uint64 ReadAddress(const char* buffer) const;
// DWARF actually defines two slightly different formats: 32-bit DWARF
// and 64-bit DWARF. This is *not* related to the size of registers or
// addresses on the target machine; it refers only to the size of section
// offsets and data lengths appearing in the DWARF data. One only needs
// 64-bit DWARF when the debugging data itself is larger than 4GiB.
// 32-bit DWARF can handle x86_64 or PPC64 code just fine, unless the
// debugging data itself is very large.
//
// DWARF information identifies itself as 32-bit or 64-bit DWARF: each
// compilation unit and call frame information entry begins with an
// "initial length" field, which, in addition to giving the length of the
// data, also indicates the size of section offsets and lengths appearing
// in that data. The ReadInitialLength member function, below, reads an
// initial length and sets the ByteReader's offset size as a side effect.
// Thus, in the normal process of reading DWARF data, the appropriate
// offset size is set automatically. So, you should only need to call
// SetOffsetSize if you are using the same ByteReader to jump from the
// midst of one block of DWARF data into another.
// Read a DWARF "initial length" field from START, and return it as
// an unsigned 64 bit integer, respecting this ByteReader's
// endianness. Set *LEN to the length of the initial length in
// bytes, either four or twelve. As a side effect, set this
// ByteReader's offset size to either 4 (if we see a 32-bit DWARF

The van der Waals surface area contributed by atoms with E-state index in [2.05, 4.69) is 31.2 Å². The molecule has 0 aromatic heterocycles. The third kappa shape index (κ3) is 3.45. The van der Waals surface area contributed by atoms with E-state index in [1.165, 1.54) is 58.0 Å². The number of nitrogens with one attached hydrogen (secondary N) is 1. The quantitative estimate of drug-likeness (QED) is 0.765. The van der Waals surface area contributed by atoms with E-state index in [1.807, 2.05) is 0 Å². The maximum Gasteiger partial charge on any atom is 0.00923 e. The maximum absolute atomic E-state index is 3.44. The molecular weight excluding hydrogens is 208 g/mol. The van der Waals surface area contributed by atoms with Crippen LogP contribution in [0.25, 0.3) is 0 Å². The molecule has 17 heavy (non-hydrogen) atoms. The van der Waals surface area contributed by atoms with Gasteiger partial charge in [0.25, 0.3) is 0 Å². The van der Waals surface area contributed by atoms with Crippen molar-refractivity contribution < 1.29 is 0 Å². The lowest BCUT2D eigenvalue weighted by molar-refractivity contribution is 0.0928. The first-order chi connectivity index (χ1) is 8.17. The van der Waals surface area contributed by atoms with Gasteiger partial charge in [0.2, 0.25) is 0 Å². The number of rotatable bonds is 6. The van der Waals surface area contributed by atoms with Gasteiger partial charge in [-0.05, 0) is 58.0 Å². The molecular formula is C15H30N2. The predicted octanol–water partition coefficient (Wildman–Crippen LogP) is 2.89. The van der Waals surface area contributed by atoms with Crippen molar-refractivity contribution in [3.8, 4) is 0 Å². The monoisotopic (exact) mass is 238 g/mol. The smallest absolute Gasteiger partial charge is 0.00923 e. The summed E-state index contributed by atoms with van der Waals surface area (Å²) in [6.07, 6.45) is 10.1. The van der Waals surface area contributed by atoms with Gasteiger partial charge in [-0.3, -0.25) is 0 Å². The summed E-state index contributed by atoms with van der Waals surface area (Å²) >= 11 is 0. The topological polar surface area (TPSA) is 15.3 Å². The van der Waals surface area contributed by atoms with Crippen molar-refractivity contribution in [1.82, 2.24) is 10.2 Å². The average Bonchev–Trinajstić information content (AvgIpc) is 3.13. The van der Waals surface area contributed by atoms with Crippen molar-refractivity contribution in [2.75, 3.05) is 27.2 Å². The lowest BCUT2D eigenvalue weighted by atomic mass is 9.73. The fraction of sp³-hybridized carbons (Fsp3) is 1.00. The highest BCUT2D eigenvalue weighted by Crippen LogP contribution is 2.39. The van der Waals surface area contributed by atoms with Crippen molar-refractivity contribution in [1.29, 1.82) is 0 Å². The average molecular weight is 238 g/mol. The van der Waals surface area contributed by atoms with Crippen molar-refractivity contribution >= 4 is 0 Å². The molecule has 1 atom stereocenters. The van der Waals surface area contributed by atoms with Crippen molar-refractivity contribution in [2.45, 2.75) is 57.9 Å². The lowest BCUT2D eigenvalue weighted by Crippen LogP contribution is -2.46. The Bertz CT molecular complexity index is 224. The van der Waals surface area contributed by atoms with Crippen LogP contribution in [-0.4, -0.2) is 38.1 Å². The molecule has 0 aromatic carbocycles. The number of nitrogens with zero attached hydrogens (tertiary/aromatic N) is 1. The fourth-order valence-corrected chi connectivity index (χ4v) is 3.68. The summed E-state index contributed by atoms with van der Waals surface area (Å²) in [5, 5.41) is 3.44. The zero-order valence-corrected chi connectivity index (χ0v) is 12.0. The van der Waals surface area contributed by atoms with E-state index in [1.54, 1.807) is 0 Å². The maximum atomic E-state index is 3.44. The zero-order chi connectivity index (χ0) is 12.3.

// initial length) or 8 (if we see a 64-bit DWARF initial length).
//
// A DWARF initial length is either:
//
// - a byte count stored as an unsigned 32-bit value less than
// 0xffffff00, indicating that the data whose length is being
// measured uses the 32-bit DWARF format, or
//
// - The 32-bit value 0xffffffff, followed by a 64-bit byte count,
// indicating that the data whose length is being measured uses
// the 64-bit DWARF format.
uint64 ReadInitialLength(const char* start, size_t* len);
// Read an offset from BUFFER and return it as an unsigned 64 bit
// integer, respecting the ByteReader's endianness. In 32-bit DWARF, the
// offset is 4 bytes long; in 64-bit DWARF, the offset is eight bytes
// long. You must call ReadInitialLength or SetOffsetSize before calling
// this function; see the comments above for details.
uint64 ReadOffset(const char* buffer) const;
// Return the current offset size, in bytes.
// A return value of 4 indicates that we are reading 32-bit DWARF.
// A return value of 8 indicates that we are reading 64-bit DWARF.
uint8 OffsetSize() const { return offset_size_; }
// Indicate that section offsets and lengths are SIZE bytes long. SIZE
// must be either 4 (meaning 32-bit DWARF) or 8 (meaning 64-bit DWARF).
// Usually, you should not call this function yourself; instead, let a
// call to ReadInitialLength establish the data's offset size
// automatically.
void SetOffsetSize(uint8 size);
// The Linux C++ ABI uses a variant of DWARF call frame information
// for exception handling. This data is included in the program's
// address space as the ".eh_frame" section, and intepreted at
// runtime to walk the stack, find exception handlers, and run
// cleanup code. The format is mostly the same as DWARF CFI, with
// some adjustments made to provide the additional
// exception-handling data, and to make the data easier to work with
// in memory --- for example, to allow it to be placed in read-only
// memory even when describing position-independent code.
//
// In particular, exception handling data can select a number of
// different encodings for pointers that appear in the data, as
// described by the DwarfPointerEncoding enum. There are actually
// four axes(!) to the encoding:
//
// - The pointer size: pointers can be 2, 4, or 8 bytes long, or use
// the DWARF LEB128 encoding.
//
// - The pointer's signedness: pointers can be signed or unsigned.